probably, not THE CRUD. Its something else.
But I am going to debate if weve got an epidemic on our hands. I say
no. I say that 107 known cases in a population of about 22,000 visitors is less than 1%.
In terms of statistical significance, 1% usually doesnt mean muchwhich has
nothing to do with if it happened or not. Of course it happened. Anybody who ever got sick
on a Grand Canyon river trip knows what I mean by that. Its the last thing people want
down there. Its the last thing people want anywhere. I also say people get sick for
various reasons. Pretrip anxieties, for some the number of days spent away from a flush
toilet, the effects of Mexican Night and its main component, Tequila, or both, or are you
dehydrated, or pregnant, or what? Im not saying it cant happen again, that
the outbreak shouldnt be better understood or studied or that river
guides shouldnt be further educated. I am saying theres nothing out of the
ordinary happening here. Not really. Except more regulations. I further say: Educate.
Dont legislate... Please dont legislate. The wider the parameters, the sicker
you get. Im saying 1% is not 99%. Dont turn the boat upside-down. CRUD is not
Colorado River Illness (CRI). It was never meant to be. It is, whatever it is, further,
not an epidemic. Please turn off your camera. Thank you. Goodnight.
But I Cant Sleep...
As we go to press, Colorado River commercial guides and outfitters face
Coast Guard certification, inspection, rule and regulation.
This is good. Good because, after youre certified, youre not
stuck in Grand Canyon to get old and creaky. You can apprentice yourself on rivers all
over the country, or world. When you get very old you can retire to the deep blue sea.
And bad. Really bad. More time. More money. Travel. Tests. Another paper.
Another physical. Another license. Inspections. Running lights; bells; whistles. Rites of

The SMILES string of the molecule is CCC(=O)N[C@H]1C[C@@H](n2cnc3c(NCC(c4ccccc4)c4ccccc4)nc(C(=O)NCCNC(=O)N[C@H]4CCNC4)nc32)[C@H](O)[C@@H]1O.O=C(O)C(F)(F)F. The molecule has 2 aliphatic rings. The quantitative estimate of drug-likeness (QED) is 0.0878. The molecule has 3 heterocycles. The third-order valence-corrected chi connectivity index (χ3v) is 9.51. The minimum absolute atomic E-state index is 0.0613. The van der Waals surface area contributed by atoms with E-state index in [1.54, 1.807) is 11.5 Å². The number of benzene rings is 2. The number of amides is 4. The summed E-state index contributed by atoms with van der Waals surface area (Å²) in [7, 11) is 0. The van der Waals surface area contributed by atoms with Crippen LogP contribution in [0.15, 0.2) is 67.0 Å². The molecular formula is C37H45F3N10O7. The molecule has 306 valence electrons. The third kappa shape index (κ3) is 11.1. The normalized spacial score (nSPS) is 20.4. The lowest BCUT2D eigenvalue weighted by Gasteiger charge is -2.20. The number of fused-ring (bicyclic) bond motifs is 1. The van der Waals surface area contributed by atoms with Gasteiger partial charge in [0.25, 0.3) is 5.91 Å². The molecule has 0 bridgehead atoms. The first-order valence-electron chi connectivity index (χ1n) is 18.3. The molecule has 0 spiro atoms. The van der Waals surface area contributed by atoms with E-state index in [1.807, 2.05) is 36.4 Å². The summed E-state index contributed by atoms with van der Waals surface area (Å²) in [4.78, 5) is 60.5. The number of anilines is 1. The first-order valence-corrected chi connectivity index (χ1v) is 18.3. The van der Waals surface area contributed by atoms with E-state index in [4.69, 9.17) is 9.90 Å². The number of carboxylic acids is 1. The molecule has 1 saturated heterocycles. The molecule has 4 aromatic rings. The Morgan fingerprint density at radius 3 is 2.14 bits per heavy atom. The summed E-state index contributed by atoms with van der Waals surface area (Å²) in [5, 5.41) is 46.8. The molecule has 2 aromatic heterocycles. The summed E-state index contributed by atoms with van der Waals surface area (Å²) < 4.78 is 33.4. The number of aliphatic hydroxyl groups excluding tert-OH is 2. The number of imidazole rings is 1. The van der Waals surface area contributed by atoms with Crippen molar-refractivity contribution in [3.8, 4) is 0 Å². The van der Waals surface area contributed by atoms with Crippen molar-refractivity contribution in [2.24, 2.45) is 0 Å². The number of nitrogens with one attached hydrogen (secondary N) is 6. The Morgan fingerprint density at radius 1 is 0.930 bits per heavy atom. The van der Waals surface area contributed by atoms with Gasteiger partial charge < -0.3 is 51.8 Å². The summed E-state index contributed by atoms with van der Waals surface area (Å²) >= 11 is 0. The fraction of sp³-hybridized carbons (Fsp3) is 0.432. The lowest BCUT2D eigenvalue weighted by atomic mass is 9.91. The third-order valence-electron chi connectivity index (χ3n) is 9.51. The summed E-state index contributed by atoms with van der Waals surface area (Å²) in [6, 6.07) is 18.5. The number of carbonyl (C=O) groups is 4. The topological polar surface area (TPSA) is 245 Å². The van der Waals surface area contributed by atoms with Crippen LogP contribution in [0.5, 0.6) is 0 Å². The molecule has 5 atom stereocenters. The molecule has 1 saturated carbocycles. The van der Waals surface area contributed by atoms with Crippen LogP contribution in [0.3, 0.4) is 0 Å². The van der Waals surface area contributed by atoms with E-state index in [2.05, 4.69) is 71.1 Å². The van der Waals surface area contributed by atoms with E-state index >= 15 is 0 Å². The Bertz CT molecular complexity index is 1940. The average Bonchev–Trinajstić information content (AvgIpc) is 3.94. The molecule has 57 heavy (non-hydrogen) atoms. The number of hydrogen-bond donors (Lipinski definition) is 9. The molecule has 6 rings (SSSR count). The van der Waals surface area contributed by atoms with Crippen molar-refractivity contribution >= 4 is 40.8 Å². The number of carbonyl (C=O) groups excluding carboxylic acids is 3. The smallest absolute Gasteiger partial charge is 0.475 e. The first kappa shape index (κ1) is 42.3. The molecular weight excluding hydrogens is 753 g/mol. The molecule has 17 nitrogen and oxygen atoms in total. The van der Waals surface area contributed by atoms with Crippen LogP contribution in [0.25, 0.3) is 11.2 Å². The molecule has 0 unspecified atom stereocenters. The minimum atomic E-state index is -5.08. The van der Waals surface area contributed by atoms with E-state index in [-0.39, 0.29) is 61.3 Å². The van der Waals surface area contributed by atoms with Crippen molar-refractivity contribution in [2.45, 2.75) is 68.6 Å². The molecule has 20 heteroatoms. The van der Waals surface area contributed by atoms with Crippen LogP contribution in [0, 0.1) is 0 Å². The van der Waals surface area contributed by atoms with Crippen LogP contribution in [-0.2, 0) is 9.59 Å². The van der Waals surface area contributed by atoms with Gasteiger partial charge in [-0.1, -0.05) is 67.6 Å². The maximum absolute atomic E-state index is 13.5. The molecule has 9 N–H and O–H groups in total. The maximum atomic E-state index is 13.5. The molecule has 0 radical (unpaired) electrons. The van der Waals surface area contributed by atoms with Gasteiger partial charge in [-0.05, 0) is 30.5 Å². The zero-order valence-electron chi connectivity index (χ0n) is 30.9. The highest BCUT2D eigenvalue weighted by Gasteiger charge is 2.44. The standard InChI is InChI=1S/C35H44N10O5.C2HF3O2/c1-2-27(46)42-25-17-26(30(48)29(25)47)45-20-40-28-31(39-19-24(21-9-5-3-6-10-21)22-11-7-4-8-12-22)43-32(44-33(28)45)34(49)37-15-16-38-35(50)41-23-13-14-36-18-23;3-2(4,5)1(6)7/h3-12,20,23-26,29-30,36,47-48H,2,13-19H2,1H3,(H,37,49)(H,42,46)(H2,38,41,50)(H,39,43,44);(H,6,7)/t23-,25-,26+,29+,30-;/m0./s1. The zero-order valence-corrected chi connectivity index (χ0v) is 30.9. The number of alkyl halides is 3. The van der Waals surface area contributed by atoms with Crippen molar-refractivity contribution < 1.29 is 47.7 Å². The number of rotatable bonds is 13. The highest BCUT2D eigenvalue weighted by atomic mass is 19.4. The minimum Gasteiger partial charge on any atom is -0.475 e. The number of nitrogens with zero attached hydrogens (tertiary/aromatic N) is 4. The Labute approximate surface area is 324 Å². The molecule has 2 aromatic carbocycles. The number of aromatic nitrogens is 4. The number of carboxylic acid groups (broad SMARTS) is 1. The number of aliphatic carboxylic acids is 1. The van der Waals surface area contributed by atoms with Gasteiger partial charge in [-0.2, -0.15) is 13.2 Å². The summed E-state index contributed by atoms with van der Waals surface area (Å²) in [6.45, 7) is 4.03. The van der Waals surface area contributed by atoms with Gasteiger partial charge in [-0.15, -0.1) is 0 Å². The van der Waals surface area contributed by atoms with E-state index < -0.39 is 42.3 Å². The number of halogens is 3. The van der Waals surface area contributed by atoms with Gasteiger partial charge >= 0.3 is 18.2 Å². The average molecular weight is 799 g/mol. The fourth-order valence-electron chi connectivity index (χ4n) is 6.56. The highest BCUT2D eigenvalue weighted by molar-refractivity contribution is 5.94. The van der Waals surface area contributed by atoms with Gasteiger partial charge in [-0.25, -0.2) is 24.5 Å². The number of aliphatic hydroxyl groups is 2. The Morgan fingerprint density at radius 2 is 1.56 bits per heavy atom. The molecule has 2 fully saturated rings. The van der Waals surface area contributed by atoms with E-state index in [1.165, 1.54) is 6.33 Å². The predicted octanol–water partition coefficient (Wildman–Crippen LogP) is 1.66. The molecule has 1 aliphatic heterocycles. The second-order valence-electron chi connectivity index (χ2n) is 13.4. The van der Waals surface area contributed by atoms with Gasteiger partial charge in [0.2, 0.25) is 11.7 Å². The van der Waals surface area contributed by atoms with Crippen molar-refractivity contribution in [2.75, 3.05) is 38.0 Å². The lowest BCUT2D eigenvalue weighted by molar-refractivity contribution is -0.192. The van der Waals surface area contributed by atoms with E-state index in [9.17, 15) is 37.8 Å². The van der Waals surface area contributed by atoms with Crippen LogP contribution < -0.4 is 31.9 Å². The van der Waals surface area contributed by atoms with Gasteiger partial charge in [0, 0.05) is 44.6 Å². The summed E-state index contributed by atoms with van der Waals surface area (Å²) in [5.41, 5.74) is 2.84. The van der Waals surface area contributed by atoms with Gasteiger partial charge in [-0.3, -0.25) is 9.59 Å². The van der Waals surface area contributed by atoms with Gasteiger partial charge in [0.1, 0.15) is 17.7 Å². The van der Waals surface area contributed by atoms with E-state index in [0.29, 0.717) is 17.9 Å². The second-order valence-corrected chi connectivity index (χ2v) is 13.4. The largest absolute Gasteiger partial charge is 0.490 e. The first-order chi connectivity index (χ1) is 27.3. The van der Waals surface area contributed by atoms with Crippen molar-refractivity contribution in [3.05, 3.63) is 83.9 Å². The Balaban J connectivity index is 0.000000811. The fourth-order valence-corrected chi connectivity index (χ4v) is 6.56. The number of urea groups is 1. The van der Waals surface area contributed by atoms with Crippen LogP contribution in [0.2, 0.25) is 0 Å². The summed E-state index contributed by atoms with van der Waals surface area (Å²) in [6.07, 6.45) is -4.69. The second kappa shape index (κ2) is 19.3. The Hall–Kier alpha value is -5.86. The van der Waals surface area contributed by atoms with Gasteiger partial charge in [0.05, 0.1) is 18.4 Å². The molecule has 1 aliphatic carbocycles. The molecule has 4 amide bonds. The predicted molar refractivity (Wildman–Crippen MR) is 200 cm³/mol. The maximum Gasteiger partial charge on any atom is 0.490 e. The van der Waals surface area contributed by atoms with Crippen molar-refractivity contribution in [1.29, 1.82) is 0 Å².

passage. This ones pretty scary. If Coast Guard Grand Canyon regulations become a
reality, theyll mean the end of Grand Canyon boatmen.
River runners, not just in Grand Canyon, are todays mountain men, fur
trappers and whitewater renegades. Were throwbacks to the old days. We are modern
Hudsons Bay Company voyagers. Culturally, this is our history, our heritage, and,
more than anything, our hope. We do what we do because we agree with what has gone before,
and wish to carry it on. Early river runners were a breed apart. They sought the freedom
found only on moving water, in rock walls, with starlit nights. They understood hope and
majesty. Once in a while they took friends. The industry we choose to inherit, they
defined. And now, although the times have changed, the river is still our
home, our peace, quietude, our great solace, our dream. Our bread and butter. And wine. It
is everything important and fine to us. Everything.
And nothing. Nothing if we cannot maintain our unique heritage. As a matter
of cultural integrity, we must remain singular and committed to our wilderness upbringing,
lifestyle and futureour past. But, at present, we are being regulated out of
existence. Professional guides must be so many places to be certified and inspected and
schooled and otherwise inculcated that we have little time for the river itselfthe
very thing we love most. Our individuality is disappearing, if not already having
vanished. But we are the experts here. We are not interested in the modern world. In Grand
Canyon, we should be certifying the US Coast Guard. You never know when youll need a
River runners know the Colorado River like the US Coast Guard could never
imagine. We know because we learned the hard way. We figured it out by ourselves. We were
shuttle drivers and deck mates and galley slaves and go-fers before we were boatmen or
company owners. These days we are a community, tried and true. We have been there. We are
there now more than ever. Our tests came from the school of hard knocks, and
sometimes from NPS. There were plenty of chances to fail our exams. But we didnt
flunk the course. We are still trappers. We will remain trappers, voyagers. And, like
Hudsons Bay Company, we wont kill all the beaver. Not all at once. Not yet.
Untangling the Bureaucratic Web
The National Park Service already has a licensing system in
place for Grand Canyon boatmen, who take a written test every three years to recertify. If
the Coconino County Health Department, the US Coast Guard or any other agency feels that
something in our training is missing, wouldnt it make sense to integrate
that additional training into the system already in place?
Already the operating requirements address health and safety issues.
Augmenting our study materials and adding a few questions to the written test sounds a
great deal simpler than having already overburdened governmental agencies independently
develop expensive, new training and testing programs.